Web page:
“In the past, Republican senators have publicly asserted that it is either ‘unacceptable’ or ‘unconstitutional’ to filibuster an up-or-down vote of a nominee submitted by the president for Senate ‘advice and consent.’ I cannot believe they would now abandon that principle.”


“The Obama administration has announced plans to cut $100 million from the federal budget, and department heads will have to make the cuts within 90 days,” Tom Bemis writes at www.marketwatch.com.

“To get a handle on how insultingly trivial the announcement is, one need only compare the targeted cuts to the administration’s spending plan for 2010,” Mr. Bemis said.

“With cuts in federal spending by $100 million, the government will save roughly 1/36,000 of the $3.6 trillion it expects to spend next year.

“Put another way, if the budget were a yardstick, the administration would be proposing to shorten it by 1/1,000 of an inch. That’s 25.4 microns, or about half the width of a human hair.

“No doubt the $100 million figure tested well with focus groups as well. But the president should be careful not to give away the store too early. One hundred million dollars may be peanuts in Washington, but it’s real pork to any congressperson worth their salt. And budget battles can get pretty tight, even when you have fat majorities in both houses.

“The administration says it’s already begun to make the cuts by curtailing activities such as departmental conferences and making plans to consolidate seven Agriculture Department offices - by 2011.

“Rather than pretend to care about spending, the president could just double down, and call all those extra conferences ‘stimulus’ spending. Of course, that would be cynical.”


President Barack Obama’s stimulus package, his joint address to Congress, and his 2010 budget have sent conservatives into fits of indignation over the supposed radicalism of the new president’s agenda,” John Halpin and Ruy Teixeira of the liberal magazine the American Prospect write at www.prospect.com.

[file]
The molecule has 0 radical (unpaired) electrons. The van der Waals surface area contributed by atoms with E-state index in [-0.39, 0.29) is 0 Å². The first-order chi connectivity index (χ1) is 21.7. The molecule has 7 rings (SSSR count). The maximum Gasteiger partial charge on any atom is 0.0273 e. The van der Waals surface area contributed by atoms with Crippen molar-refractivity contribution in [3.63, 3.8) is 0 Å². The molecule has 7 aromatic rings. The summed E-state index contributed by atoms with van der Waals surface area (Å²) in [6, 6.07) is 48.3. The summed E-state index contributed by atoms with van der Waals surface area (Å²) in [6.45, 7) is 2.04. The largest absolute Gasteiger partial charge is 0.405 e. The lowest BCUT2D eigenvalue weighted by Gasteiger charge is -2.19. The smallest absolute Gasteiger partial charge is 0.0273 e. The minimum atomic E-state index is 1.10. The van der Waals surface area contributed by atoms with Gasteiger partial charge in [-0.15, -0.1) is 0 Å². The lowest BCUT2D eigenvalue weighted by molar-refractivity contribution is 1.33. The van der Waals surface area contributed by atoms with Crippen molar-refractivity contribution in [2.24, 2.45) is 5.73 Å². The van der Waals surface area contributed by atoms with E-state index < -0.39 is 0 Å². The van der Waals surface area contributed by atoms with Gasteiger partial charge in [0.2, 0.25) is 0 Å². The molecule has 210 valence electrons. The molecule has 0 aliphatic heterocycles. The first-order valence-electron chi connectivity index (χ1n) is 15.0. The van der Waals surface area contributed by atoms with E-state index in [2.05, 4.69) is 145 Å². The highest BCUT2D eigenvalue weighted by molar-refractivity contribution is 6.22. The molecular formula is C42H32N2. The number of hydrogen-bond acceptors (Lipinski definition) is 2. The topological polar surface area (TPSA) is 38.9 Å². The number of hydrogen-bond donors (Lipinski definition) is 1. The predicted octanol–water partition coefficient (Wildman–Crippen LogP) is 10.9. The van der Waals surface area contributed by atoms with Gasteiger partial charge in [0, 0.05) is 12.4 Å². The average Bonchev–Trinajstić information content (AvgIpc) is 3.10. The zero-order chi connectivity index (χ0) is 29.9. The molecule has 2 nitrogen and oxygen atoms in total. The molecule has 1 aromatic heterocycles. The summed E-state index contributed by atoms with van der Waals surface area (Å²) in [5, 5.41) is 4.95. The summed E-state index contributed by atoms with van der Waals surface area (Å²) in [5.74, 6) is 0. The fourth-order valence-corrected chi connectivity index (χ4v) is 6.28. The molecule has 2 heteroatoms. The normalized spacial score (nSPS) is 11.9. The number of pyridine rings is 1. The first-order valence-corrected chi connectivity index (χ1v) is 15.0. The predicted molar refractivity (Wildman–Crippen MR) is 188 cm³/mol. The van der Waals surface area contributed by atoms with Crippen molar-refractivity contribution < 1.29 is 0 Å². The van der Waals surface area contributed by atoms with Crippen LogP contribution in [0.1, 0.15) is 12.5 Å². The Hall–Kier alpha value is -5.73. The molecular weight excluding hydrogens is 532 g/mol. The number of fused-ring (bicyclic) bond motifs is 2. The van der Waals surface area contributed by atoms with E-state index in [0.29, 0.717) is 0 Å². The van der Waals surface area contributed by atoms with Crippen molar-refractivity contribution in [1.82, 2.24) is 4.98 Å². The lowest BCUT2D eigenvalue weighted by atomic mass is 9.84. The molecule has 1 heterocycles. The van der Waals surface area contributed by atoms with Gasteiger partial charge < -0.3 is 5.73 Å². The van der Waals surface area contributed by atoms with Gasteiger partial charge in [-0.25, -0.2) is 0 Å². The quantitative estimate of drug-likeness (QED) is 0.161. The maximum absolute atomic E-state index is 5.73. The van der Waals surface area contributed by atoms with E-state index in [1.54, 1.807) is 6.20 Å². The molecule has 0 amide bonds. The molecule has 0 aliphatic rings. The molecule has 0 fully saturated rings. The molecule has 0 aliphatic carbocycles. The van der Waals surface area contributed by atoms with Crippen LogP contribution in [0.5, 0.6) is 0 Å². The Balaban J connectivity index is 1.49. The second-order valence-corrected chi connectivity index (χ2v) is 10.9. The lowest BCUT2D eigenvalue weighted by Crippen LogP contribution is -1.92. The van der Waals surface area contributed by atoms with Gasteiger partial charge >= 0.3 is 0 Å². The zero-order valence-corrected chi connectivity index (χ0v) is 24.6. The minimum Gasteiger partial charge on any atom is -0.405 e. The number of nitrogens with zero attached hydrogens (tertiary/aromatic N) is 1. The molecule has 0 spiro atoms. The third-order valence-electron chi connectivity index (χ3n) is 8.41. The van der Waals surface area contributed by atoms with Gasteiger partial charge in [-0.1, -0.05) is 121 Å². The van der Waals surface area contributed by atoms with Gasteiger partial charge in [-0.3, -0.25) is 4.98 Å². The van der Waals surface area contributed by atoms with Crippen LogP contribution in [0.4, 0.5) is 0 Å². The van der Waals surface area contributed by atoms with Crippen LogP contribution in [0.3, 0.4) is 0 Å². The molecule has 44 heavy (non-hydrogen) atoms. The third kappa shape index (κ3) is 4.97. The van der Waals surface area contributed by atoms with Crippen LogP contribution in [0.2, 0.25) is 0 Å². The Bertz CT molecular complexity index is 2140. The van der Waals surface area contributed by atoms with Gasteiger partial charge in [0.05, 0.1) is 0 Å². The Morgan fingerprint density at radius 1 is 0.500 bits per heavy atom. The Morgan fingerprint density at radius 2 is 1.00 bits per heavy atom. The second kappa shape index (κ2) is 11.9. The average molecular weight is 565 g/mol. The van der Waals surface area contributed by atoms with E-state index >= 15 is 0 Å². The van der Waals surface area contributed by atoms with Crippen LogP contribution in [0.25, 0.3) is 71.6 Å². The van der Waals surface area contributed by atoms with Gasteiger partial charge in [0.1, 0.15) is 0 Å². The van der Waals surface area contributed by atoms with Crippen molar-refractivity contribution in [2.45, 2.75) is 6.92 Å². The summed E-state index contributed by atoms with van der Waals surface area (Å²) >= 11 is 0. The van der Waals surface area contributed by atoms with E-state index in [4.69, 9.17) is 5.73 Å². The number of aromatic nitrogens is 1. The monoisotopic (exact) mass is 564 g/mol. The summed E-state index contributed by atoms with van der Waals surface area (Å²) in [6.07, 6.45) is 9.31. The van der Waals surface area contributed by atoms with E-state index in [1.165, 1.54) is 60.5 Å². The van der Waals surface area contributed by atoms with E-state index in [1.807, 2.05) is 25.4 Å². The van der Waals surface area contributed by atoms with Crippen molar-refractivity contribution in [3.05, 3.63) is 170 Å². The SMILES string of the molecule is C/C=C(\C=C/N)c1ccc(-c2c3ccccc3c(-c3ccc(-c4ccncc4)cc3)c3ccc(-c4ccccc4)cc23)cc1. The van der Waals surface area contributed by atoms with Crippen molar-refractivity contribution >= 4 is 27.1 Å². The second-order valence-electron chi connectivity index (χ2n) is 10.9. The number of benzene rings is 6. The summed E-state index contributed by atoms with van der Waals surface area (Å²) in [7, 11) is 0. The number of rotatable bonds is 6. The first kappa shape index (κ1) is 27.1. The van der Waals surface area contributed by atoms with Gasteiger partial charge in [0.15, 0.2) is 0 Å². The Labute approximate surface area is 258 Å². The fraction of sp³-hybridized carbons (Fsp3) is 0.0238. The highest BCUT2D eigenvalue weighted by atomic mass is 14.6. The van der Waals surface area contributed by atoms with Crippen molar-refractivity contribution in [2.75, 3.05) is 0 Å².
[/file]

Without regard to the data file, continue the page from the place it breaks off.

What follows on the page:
The writers added: “How do we make sense of all this righteous anger? Are conservatives tapping into a deep-seated aversion to progressive government among the electorate? Hardly. Not unlike the characters in Ayn Rand’s various fantasies of libertarian anarchy, conservatives today are living in an alternative universe. And the sooner they wake up to this reality, the better off they will be.

“The 2008 presidential election not only solidified partisan shifts to the Democratic Party, it also marked a significant transformation in the ideological and electoral landscape of America. In two major studies of American beliefs and demographic trends - the ‘State of American Political Ideology, 2009’ and ‘New Progressive America,’ both conducted by the Progressive Studies Program at the Center for American Progress - we found that the president’s agenda reflects deep and growing consensus among the American public about the priorities and values that should guide our government and society. Not surprisingly, conservatives are the ones who are out of line with the values of most Americans.”

Greg Pierce can be reached at 202/635-3285 or [email protected] .com.

Sign up for Daily Newsletters

Manage Newsletters

Copyright © 2020 The Washington Times, LLC. Click here for reprint permission.

Please read our comment policy before commenting.


Click to Read More and View Comments

Click to Hide